Taking Chances During Play

[ 2 ] December 14, 2011 |

It’s a windy but sunny day in early fall, and my son and I slowly approach the gigantic spider web climbing net at Tuckertown Park in South Kingstown. My three year old is the tentative sort, and the conversation goes something like this:

“Come on, Devin. Let’s climb the spider web!”

“No, no, Mommy. I too little.”

“Nah, you’re not too little. You can do it.”

“I too scared, Mommy.”

“What are you scared of?”

“I scared I gonna fall.”

Climbing the Spider WebWell, yeah, kid — you might! I think but, luckily my mouth doesn’t actually say it. I huge feat for me, let me tell ya! I also think, Do I just drop this and lead him to the oh-so-familiar swings or slide? Or do I encourage him to try it, even though the risk of falling is a real one?

I decide to push him a bit more. After all, how else is he going to learn how to climb? Or be confident that he can climb? Or simply want to climb?

“Well, I can help you if you’d like.”

“You hold me, Mommy.”

“Okay, Devin. Let’s give it a try.”

After a few attempts with me holding him tightly, Devin was willing to try a few baby steps on his own. And then he started taking bigger steps. And then he started jumping off. And then he fell.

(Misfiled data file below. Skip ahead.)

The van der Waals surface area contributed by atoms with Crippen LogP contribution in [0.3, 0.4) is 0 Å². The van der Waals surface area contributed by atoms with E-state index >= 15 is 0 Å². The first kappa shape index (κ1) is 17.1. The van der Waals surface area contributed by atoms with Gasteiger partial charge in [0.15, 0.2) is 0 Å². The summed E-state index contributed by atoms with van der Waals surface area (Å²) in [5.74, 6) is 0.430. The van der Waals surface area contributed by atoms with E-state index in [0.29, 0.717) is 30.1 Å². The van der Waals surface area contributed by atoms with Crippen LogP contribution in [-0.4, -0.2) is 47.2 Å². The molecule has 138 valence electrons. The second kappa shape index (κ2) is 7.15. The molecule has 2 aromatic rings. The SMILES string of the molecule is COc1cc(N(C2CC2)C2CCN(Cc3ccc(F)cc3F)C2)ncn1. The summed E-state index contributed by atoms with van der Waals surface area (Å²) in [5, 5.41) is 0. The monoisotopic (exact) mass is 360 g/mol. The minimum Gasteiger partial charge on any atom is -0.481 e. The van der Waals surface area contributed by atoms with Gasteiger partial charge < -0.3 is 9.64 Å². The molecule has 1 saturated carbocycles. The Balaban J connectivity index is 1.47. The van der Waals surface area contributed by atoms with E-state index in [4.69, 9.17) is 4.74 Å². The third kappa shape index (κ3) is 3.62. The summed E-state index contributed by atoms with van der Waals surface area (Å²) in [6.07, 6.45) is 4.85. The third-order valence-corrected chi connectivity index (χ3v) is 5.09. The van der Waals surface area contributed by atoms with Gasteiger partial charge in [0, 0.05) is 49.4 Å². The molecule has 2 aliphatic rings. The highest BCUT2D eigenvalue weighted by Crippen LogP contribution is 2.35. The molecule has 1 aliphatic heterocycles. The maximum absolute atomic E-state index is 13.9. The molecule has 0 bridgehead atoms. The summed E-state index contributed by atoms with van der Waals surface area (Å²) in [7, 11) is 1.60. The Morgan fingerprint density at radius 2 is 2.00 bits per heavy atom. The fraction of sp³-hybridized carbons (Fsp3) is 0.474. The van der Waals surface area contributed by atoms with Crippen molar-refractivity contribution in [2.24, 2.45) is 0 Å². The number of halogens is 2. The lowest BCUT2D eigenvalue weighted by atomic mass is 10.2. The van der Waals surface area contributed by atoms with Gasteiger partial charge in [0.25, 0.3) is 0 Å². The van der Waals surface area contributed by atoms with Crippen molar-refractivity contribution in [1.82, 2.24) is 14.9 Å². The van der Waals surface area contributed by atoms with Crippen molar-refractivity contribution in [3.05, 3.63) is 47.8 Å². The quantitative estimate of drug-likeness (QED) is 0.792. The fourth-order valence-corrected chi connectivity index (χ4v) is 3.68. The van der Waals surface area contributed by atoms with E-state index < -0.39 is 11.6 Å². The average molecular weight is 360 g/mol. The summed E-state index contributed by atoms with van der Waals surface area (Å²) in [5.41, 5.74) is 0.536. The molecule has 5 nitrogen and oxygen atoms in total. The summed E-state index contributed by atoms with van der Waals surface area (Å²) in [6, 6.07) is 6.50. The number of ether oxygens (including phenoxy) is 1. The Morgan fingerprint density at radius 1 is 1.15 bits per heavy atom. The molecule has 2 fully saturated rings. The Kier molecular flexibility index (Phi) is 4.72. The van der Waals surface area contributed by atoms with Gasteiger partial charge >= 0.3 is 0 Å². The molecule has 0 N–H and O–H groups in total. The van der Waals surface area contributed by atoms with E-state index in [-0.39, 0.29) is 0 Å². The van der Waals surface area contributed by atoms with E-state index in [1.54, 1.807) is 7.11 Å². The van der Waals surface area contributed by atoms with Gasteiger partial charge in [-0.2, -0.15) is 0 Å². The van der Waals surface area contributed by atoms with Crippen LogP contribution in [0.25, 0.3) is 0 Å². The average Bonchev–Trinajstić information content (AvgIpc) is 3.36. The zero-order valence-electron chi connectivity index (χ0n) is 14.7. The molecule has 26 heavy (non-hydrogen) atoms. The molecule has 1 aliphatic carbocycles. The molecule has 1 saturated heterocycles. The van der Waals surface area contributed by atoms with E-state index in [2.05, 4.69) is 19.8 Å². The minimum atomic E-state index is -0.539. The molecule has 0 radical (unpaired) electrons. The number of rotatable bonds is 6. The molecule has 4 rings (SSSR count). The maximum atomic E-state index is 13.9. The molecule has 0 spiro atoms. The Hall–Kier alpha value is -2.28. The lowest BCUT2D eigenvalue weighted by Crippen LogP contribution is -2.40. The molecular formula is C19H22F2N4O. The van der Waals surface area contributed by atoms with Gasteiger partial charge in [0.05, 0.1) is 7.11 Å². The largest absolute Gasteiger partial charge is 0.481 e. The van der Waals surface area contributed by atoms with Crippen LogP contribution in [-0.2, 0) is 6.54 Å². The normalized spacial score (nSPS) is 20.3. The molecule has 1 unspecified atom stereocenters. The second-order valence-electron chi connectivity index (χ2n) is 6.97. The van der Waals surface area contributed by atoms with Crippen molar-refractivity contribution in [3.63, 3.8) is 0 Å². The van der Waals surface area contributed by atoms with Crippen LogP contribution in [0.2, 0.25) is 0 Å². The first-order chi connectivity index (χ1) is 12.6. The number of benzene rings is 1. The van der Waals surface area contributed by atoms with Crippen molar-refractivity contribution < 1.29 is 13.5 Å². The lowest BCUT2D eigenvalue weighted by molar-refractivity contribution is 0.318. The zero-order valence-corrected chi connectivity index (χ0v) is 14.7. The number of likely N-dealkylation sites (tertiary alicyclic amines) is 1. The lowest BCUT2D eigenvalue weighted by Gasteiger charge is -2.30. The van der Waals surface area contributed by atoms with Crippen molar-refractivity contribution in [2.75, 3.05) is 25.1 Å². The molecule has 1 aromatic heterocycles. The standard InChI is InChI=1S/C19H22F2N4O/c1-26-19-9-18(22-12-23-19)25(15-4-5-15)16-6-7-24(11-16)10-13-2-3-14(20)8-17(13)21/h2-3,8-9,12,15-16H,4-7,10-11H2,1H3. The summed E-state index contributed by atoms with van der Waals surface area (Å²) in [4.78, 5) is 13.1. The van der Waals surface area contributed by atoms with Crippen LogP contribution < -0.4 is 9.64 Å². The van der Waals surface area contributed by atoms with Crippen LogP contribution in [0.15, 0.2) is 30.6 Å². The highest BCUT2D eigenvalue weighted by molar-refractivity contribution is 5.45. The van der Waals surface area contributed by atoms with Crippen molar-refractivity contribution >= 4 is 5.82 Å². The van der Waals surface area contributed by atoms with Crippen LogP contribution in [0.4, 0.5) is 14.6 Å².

And so, I picked him up, gave him a few kisses, and – wouldn’t you know it? – he was at it again!

“In the real world, life is filled with risks… and reasonable risks are essential for children’s healthy development.” — Dr. Joe Frost

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Photo Credit: Erin Goodman

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Category: activities: outdoor, parenting, play

Jeanine Silversmith

about the author ()

Jeanine is a self-described tree hugging, science and math geek whose love of nature, coupled with her absolute certainty that people, especially children, are happier, healthier, and wiser when they regularly spend time in nature, led her to establish Rhode Island Families in Nature. Jeanine also works for the RI Environmental Education Association, supporting formal and informal teachers as they create "place-based" curriculum. She loves to hike, run, garden, bake, and go camping, especially when accompanied by her husband, Ian, her daughter, Sierra, and her son, Devin. They live in Wakefield.

Comments (2)

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  1. Amy Hood amy says:

    We love that climbing thingy! Although we also liked the retro metal spinny thing that was there before, too. (It must have slipped through some wormhole of Municipal Playground Child Safety Over-Regulations for a decade or so.)

  2. Good going, Jeanine! I admire you for being a parent who not only allows, but actually encourages appropriate risk-taking. Yay you!

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